do not use such an oil, it could foam-up during use.   The oil should have a
REASONABLY GOOD Viscosity Index, which means that it does not change
thickness too rapidly with temperature changes.  Shock units are affected
not only by ambient temperatures, but from temperature developed internally
from the shock the the shock unit is moving fluid internally
through its passageways/orifices, etc, the fluid will heat up from this 'work'. 

The shock unit I worked on for this article had a few ounces at best of fluid left
in it.  I set up a crude apparatus to measure the oil viscosity at room temperature,
as best I could.   I compared the oil with known viscosity suspension/shock fluid
oils.   I used the same temperature (55F happened to be the temperature in
the shop that day) for all tests.   I measured the time in seconds for the same
amount of fluid to flow, from a same size tiny diameter of outlet, from a same
tallness of container. Admittedly a crude method; none-the-less it gave
reasonably repeatable results.   I tested quite a few synthetic & part-synthetic
fork oils & suspension fluids.  I used a well-known high quality & reliable brand,
so all tests would be repeatable & usable from the ONE manufacturer's stated
 It is not widely known that shock & suspension fluids will vary
considerably between brands, with the same 'stated' viscosity.  There is an
article on this website, that discusses & lists many manufacturer's oils, & actual
commercial laboratory tests on them, INCLUDING the two oils I have used in
this EML 310 shock absorber:

The fluid I selected for my first try was Golden Spectro Shock Fluid, Ultra Light,
code L.SFUL.  The L just means it came in one liter size bottle.  It has a
manufacturer's specification at 40C of 10.4 cST, and a VI of 385.  That should
be good in this application.  While there are formulas on this website to convert
cST to SUS, I will do it for you:  SUS = 61. 
Long after I first overhauled this
shock absorber, I took it apart again, & after finishing my changes, I used
Spectro cartridge forks fluid 85/150. I preferred the results.
See for actual tests on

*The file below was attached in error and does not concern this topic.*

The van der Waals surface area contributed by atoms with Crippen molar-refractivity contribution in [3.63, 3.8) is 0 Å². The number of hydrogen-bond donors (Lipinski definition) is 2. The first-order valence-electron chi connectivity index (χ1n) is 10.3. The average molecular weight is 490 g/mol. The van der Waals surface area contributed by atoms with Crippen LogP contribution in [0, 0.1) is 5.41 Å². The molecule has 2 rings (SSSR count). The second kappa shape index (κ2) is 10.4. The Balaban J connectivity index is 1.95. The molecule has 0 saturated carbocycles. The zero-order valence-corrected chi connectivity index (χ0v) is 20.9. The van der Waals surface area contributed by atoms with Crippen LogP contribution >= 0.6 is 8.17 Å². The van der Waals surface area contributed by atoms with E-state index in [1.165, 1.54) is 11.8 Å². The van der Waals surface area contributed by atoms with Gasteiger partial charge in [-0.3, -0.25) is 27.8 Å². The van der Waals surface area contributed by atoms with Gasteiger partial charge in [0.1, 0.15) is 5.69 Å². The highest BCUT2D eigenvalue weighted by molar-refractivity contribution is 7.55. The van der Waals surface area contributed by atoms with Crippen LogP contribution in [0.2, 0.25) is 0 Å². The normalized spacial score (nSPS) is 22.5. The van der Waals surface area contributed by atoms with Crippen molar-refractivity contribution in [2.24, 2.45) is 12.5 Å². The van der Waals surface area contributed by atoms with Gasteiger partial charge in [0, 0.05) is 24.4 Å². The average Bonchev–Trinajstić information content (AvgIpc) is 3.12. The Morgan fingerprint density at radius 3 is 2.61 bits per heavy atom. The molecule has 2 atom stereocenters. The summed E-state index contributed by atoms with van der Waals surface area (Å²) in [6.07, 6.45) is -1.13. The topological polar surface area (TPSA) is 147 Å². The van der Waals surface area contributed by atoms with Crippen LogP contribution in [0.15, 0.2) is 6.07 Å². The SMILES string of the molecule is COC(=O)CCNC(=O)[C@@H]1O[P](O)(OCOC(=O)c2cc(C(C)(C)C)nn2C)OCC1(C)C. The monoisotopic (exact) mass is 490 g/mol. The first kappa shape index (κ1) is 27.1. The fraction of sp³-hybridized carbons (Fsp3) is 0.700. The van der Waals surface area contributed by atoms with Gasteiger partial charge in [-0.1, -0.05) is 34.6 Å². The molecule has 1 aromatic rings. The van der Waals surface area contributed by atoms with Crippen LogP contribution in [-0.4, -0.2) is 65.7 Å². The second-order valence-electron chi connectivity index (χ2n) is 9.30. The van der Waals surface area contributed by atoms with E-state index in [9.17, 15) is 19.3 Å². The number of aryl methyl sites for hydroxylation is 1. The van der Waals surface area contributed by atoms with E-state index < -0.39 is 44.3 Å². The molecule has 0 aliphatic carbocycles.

MANY oils.

Do NOT! install engine oils, heavy fork oils, etc.   IN MY OPINION the SAE
for the oil should not exceed 5, or for very heavy loads, 7.5. 
In general, I found the stock spring too stiff for passengers up to 180# and
40# of luggage. I made no attempt to change the I assumed I
would have little life left after the final part #4 shattered....and have no
source for that part (SO FAR).


The K bike incorporates a bulb monitoring relay black box, that is rather
complicated in how it works. There are also two versions, using the same
identical number on them. You may want to modify this relay.  I have a
photo, and details, in item #2 in this article:  



Tail Light housing & plastic lens.  I did a LOT of in-depth searching
for the information on these.  The information follows:

1979 through the 1980's,  Suzuki Alto,
right rear, probably used on at
least the 5 door hatchback version.  This Alto was shipped all over the
world (no form of it ever imported for sale in USA, as far as I know).  It
was often sold under other names, such as Sierra, Muruti, etc.
Remco Winkelhuis of EML confirmed that the rear light of GT2 & GT3 was
from a Suzuki Alto  80-90's era model. 
Not all models of cars had them for all
years in that OR OTHER yearly ranges.  The Suzuki branded cars are
generally referred to as Generation Model numbers... that seem confirmed to
have the specific tail light plastic lenses used on the GT2 and GT3 are: 
SS30V, SS40V, SS80S, SS80V.

Certain cars which are versions of Suzuki cars do NOT have the correct
lens:  1973-1979 LS30/SH10 Hatch; 1990-1991 Holden Barina; Suzuki Cultus for
1991-1998; Suzuki Swift 1.6L; Suzuki Swift GTi; Suzuki Forsa 1985-1988 (Canada);
Pontiac Firefly 1985-1988 (Canada).  I spent many hours figuring all this out.

My GT2 had markings on the plastic lens:
SAE  A  84
1A E6 014246
Tokaidenso, Japan  
is on the yellow lens. 35701-7800R is on the red lens.
36250-7800R is on the clear lens.
35603-7800L is NOT the correct part.
It is likely that other markings will be seen, & probably none are important
but the ones above.
For instance: the
amber part had 6313 on it; the red part had 7326 on it,
& also 85003.
I obtained my spare assembly from SUZI FOUR company. 
Their address is 112 Dunheved Circuit; Nth St Marys NSW 2760
E-mail is:
On the internet:
Telephone (02) 9833 0216
Fax (02) 9833 1784

Below, a poor photo, but it is of                         
what is believed to be one of the various           
cars that the rear taillight assembly of the          
EML GT2 & GT3 came from.  NOTE                
that the proper lens for the sidecar is the            
right rear, not the left rear of the car.  
See the red arrow I put on the photo.                                                                                          






Below is a closeup photo of the
right rear plastic lens on my GT2.
Illuminated here only by camera
flash. As seen here, the right
side of the lense DOES slightly
wrap around.
  Colors may be
slightly off or less brilliant, due
to the camera flash.










Front Light housing:
Possibly Mazda part   BZ0189662  ???   It is still unclear what the
number really is.
Front Light plastic lens:  
My GT2 had markings on this plastic lens: